Remember that the team that began working on WAR by and large wasn't the team that shipped it. A lot of Mythic employees moved over to Bethesda along with Matt Firor after a lot of prototyping had been done for WAR. I played some early alphas of the game that were fun as hell and had almost nothing in common with the game that was shipped. After the exodus, a lot of seniors and leads at Mythic were people who had been relatively junior on DAoC and a lot of new people joined. That's why the game design and some of the decisions taken often felt a bit schizophrenic, because one set of people built the framework while a different set filled in the rest.

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Typhon
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Reply #43 on: September 24, 2013, 04:01:44 PM

I also agree with Ingmar.

Dark Elf healer was the only healer that I've played that I actually enjoyed.  Really liked the Chosen as well.

1-20 WAR PvP was the most consistently fun PvP I've had.  Daoc was 10 minutes of fun every couple hours was the high mark at the time, but I'm not sure that I ever want to go back to that.  I have much less patience for low fun to waiting ratios in my game play now.
Maledict
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Reply #44 on: September 24, 2013, 05:38:52 PM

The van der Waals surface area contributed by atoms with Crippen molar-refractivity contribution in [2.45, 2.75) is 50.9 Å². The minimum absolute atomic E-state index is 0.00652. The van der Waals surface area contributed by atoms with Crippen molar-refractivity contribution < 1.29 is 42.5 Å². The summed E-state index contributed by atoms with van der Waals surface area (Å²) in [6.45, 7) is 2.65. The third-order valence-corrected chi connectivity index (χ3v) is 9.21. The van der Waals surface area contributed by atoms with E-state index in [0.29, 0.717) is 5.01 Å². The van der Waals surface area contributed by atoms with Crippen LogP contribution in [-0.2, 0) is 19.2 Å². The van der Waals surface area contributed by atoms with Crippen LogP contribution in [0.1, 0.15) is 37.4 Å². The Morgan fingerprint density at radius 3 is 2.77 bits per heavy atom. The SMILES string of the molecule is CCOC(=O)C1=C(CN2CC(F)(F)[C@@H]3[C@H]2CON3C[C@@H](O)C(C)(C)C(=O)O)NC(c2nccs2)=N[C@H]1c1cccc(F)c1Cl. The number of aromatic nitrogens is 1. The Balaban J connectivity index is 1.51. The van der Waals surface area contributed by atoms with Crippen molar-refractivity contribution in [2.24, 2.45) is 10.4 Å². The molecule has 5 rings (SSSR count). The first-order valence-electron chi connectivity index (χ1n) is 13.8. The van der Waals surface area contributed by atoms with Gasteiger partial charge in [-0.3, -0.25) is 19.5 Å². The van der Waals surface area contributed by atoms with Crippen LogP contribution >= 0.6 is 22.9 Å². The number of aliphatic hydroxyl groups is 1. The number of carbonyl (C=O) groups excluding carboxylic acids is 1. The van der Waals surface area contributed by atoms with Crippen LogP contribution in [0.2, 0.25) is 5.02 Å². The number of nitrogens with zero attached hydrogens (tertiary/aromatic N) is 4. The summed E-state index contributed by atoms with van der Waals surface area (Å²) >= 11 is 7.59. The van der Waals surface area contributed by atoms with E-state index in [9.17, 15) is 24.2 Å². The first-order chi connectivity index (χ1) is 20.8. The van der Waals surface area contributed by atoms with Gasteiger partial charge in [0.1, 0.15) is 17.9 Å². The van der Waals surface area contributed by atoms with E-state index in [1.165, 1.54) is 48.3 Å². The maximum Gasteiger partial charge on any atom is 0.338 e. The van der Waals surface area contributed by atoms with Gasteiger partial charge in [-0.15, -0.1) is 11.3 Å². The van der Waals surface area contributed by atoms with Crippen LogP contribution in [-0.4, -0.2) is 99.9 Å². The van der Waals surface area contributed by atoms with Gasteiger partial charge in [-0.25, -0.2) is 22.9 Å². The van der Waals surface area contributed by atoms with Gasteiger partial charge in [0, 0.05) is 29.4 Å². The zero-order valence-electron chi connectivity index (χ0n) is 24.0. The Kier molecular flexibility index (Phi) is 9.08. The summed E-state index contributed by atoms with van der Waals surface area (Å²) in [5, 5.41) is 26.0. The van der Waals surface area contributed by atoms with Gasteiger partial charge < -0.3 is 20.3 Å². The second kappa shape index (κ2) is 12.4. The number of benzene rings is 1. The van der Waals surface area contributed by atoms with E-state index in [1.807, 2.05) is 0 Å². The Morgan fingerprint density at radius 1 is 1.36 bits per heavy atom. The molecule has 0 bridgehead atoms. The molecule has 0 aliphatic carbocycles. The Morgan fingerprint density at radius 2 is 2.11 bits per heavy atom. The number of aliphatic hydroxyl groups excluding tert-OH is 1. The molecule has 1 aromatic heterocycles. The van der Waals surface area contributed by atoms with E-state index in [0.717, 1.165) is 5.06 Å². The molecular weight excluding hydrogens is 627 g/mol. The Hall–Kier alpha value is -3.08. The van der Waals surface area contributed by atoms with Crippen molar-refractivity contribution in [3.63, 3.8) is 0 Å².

I can agree with the class design and the integration of PvP and PvE, but have to disagree with the visuals. Warhammer Online was an incredibly ugly game, with low quality textures even at the highest settings. I never understood why it looked so poorly given when it was released.
Kail
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Reply #45 on: September 24, 2013, 07:03:31 PM

I can agree with the class design and the integration of PvP and PvE, but have to disagree with the visuals. Warhammer Online was an incredibly ugly game, with low quality textures even at the highest settings. I never understood why it looked so poorly given when it was released.

There were some implementation issues with the visuals (animations were particularly twiggy as I recall) but the overall design was pretty sharp for an MMO I thought.  Each class had a very strong and easily identifiable visual style, as opposed to something like WoW where there is no real "look" to any of the classes, and a lot of armor is reused. 
Ingmar
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Reply #46 on: September 24, 2013, 07:46:38 PM

Yeah that is why I said "visual design" and not "graphics".

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Nordom: Sense of closure: imminent.
amiable
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Reply #47 on: September 25, 2013, 07:10:34 AM

Remember that the team that began working on WAR by and large wasn't the team that shipped it. A lot of Mythic employees moved over to Bethesda along with Matt Firor after a lot of prototyping had been done for WAR. I played some early alphas of the game that were fun as hell and had almost nothing in common with the game that was shipped. After the exodus, a lot of seniors and leads at Mythic were people who had been relatively junior on DAoC and a lot of new people joined. That's why the game design and some of the decisions taken often felt a bit schizophrenic, because one set of people built the framework while a different set filled in the rest.

Iain, you really need to write a book...